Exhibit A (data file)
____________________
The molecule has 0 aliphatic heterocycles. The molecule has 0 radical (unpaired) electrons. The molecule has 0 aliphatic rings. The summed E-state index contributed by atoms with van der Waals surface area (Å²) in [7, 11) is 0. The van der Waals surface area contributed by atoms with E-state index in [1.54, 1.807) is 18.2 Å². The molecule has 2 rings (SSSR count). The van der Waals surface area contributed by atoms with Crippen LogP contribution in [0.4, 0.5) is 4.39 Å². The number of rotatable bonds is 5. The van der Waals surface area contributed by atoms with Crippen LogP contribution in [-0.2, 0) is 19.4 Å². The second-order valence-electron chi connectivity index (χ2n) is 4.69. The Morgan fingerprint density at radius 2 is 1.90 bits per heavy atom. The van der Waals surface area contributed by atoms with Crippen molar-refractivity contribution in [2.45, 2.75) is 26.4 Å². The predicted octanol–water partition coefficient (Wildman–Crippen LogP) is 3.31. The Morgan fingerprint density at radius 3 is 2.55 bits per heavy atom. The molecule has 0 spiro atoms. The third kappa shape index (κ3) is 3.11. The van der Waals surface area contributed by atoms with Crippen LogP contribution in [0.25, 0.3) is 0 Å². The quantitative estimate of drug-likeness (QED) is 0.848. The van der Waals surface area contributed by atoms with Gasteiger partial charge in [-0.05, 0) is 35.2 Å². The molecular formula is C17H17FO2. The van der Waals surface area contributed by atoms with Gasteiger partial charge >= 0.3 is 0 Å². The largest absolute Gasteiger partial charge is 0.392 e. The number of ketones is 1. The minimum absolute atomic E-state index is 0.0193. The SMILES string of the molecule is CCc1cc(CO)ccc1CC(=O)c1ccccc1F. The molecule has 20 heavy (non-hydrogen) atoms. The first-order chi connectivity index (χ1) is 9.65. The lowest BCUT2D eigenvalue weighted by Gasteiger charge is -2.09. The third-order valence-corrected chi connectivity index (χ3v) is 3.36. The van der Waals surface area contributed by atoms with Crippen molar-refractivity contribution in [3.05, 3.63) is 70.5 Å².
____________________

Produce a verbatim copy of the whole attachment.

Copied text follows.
The molecule has 0 aliphatic heterocycles. The molecule has 0 radical (unpaired) electrons. The molecule has 0 aliphatic rings. The summed E-state index contributed by atoms with van der Waals surface area (Å²) in [7, 11) is 0. The van der Waals surface area contributed by atoms with E-state index in [1.54, 1.807) is 18.2 Å². The molecule has 2 rings (SSSR count). The van der Waals surface area contributed by atoms with Crippen LogP contribution in [0.4, 0.5) is 4.39 Å². The number of rotatable bonds is 5. The van der Waals surface area contributed by atoms with Crippen LogP contribution in [-0.2, 0) is 19.4 Å². The second-order valence-electron chi connectivity index (χ2n) is 4.69. The Morgan fingerprint density at radius 2 is 1.90 bits per heavy atom. The van der Waals surface area contributed by atoms with Crippen molar-refractivity contribution in [2.45, 2.75) is 26.4 Å². The predicted octanol–water partition coefficient (Wildman–Crippen LogP) is 3.31. The Morgan fingerprint density at radius 3 is 2.55 bits per heavy atom. The molecule has 0 spiro atoms. The third kappa shape index (κ3) is 3.11. The van der Waals surface area contributed by atoms with Crippen LogP contribution in [0.25, 0.3) is 0 Å². The quantitative estimate of drug-likeness (QED) is 0.848. The van der Waals surface area contributed by atoms with Gasteiger partial charge in [-0.05, 0) is 35.2 Å². The molecular formula is C17H17FO2. The van der Waals surface area contributed by atoms with Gasteiger partial charge >= 0.3 is 0 Å². The largest absolute Gasteiger partial charge is 0.392 e. The number of ketones is 1. The minimum absolute atomic E-state index is 0.0193. The SMILES string of the molecule is CCc1cc(CO)ccc1CC(=O)c1ccccc1F. The molecule has 20 heavy (non-hydrogen) atoms. The first-order chi connectivity index (χ1) is 9.65. The lowest BCUT2D eigenvalue weighted by Gasteiger charge is -2.09. The third-order valence-corrected chi connectivity index (χ3v) is 3.36. The van der Waals surface area contributed by atoms with Crippen molar-refractivity contribution in [3.05, 3.63) is 70.5 Å².